Electronic Weapons: Chinese GPS Killers


November 23, 2007: China has developed what appear to be powerful GPS jamming systems, that are carried around in trucks. Apparently the "GPS jamming vans" are meant to created a protective "bubble" over an area the van is in the middle of.

For over a decade, the U.S. Air Force has been developing anti-GPS jamming technology. For years, military aircraft have been equipped with complex, and expensive (over $30,000 each) GPS receivers that will work even if they are being jammed). There are several ways you can defeat attempts to jam GPS signals. Some of the methods are well known, others are classified. No one has successfully used GPS jammers in combat yet, but the potential is there.

GPS jamming and anti-jamming, technology is very complex. None of the major players (the U.S., Russia, China, Israel and several other industrialized countries) are talking, and for good reason. If you don't know what techniques the other guys is using, you can't deal with them.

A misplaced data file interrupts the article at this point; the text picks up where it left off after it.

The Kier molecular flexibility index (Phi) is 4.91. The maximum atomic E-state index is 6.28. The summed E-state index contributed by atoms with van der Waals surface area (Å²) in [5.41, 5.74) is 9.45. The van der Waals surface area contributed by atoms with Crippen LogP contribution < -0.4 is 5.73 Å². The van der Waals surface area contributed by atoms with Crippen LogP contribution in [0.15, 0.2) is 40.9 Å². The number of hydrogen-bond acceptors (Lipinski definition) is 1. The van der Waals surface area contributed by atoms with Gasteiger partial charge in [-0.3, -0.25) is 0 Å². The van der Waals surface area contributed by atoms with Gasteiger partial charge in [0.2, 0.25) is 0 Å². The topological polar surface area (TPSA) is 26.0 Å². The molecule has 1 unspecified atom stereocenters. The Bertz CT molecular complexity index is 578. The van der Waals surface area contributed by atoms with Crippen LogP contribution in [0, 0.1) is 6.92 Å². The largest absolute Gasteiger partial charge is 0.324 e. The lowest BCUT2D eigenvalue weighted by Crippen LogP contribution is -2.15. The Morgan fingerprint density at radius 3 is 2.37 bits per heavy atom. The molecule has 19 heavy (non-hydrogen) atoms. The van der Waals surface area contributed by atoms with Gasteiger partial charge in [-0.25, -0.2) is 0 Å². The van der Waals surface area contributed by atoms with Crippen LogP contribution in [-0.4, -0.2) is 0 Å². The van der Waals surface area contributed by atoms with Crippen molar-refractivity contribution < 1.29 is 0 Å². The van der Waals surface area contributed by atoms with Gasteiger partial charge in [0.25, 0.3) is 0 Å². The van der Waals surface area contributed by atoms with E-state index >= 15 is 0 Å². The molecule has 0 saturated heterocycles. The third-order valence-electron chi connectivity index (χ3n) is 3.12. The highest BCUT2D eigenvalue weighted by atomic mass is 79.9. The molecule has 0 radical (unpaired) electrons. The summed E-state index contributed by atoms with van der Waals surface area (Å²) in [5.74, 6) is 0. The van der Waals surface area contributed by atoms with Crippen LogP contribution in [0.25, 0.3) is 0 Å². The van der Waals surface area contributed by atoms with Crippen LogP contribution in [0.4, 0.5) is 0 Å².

Five years ago, it was believed that Iraq had bought many GPS jammers, to deal with U.S. smart bombs. The JDAM has a backup inertial guidance system, so that if the GPS signal is jammed, the less accurate inertial guidance system takes over. The inertial guidance will land the bomb within 150 feet of the target, GPS will get to within 30 feet. The U.S. Air Force does not discuss what, if any, jam-proofing it is doing for its JDAM bombs.

There are several approaches to defeating GPS jamming, and knowing which one JDAM uses makes it easy to develop a way to jam the "jam-proof" GPS. So the U.S. Air Force is understandably reluctant to discuss what they are doing. Given the cost of jam proofing all existing JDAMs, it's more likely that jam-proof JDAMs will only be used against targets where the GPS accuracy is vital. Against most targets, the accuracy provided by the inertial guidance system will do. Also note that you can bomb GPS jammers with a bomb equipped with a guidance system that homes in on a GPS jamming signal. For that reason, it's thought that any use of GPS jammers will involve dozens of jammers in each area so protected.




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